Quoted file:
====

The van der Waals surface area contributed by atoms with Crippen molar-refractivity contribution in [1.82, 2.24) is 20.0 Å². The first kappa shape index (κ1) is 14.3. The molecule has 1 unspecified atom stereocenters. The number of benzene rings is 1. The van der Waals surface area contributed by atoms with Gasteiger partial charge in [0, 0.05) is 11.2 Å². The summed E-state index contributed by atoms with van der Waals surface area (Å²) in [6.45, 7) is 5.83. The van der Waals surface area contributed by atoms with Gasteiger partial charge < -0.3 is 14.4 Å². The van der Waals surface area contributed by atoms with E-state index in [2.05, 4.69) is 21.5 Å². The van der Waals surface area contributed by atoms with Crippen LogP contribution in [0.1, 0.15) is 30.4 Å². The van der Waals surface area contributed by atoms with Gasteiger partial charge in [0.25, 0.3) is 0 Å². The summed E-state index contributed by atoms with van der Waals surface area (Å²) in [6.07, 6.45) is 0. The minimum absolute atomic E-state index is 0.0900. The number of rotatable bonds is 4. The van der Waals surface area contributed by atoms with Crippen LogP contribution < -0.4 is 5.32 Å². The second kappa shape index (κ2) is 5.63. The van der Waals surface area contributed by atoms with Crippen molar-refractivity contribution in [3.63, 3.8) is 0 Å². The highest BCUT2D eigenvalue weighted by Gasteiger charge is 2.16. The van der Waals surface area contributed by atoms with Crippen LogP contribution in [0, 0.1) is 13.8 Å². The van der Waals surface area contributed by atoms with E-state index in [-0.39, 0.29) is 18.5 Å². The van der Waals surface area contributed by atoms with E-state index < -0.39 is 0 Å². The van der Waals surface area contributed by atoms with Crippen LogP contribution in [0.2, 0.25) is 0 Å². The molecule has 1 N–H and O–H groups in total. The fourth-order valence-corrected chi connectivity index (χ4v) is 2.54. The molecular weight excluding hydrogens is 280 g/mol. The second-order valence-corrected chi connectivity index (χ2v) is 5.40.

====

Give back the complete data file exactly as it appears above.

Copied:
The van der Waals surface area contributed by atoms with Crippen molar-refractivity contribution in [1.82, 2.24) is 20.0 Å². The first kappa shape index (κ1) is 14.3. The molecule has 1 unspecified atom stereocenters. The number of benzene rings is 1. The van der Waals surface area contributed by atoms with Gasteiger partial charge in [0, 0.05) is 11.2 Å². The summed E-state index contributed by atoms with van der Waals surface area (Å²) in [6.45, 7) is 5.83. The van der Waals surface area contributed by atoms with Gasteiger partial charge < -0.3 is 14.4 Å². The van der Waals surface area contributed by atoms with E-state index in [2.05, 4.69) is 21.5 Å². The van der Waals surface area contributed by atoms with Crippen LogP contribution in [0.1, 0.15) is 30.4 Å². The van der Waals surface area contributed by atoms with Gasteiger partial charge in [0.25, 0.3) is 0 Å². The summed E-state index contributed by atoms with van der Waals surface area (Å²) in [6.07, 6.45) is 0. The minimum absolute atomic E-state index is 0.0900. The number of rotatable bonds is 4. The van der Waals surface area contributed by atoms with Crippen LogP contribution < -0.4 is 5.32 Å². The second kappa shape index (κ2) is 5.63. The van der Waals surface area contributed by atoms with Crippen molar-refractivity contribution in [3.63, 3.8) is 0 Å². The highest BCUT2D eigenvalue weighted by Gasteiger charge is 2.16. The van der Waals surface area contributed by atoms with Crippen LogP contribution in [0, 0.1) is 13.8 Å². The van der Waals surface area contributed by atoms with E-state index in [-0.39, 0.29) is 18.5 Å². The van der Waals surface area contributed by atoms with E-state index < -0.39 is 0 Å². The van der Waals surface area contributed by atoms with Crippen LogP contribution in [0.2, 0.25) is 0 Å². The molecule has 1 N–H and O–H groups in total. The fourth-order valence-corrected chi connectivity index (χ4v) is 2.54. The molecular weight excluding hydrogens is 280 g/mol. The second-order valence-corrected chi connectivity index (χ2v) is 5.40.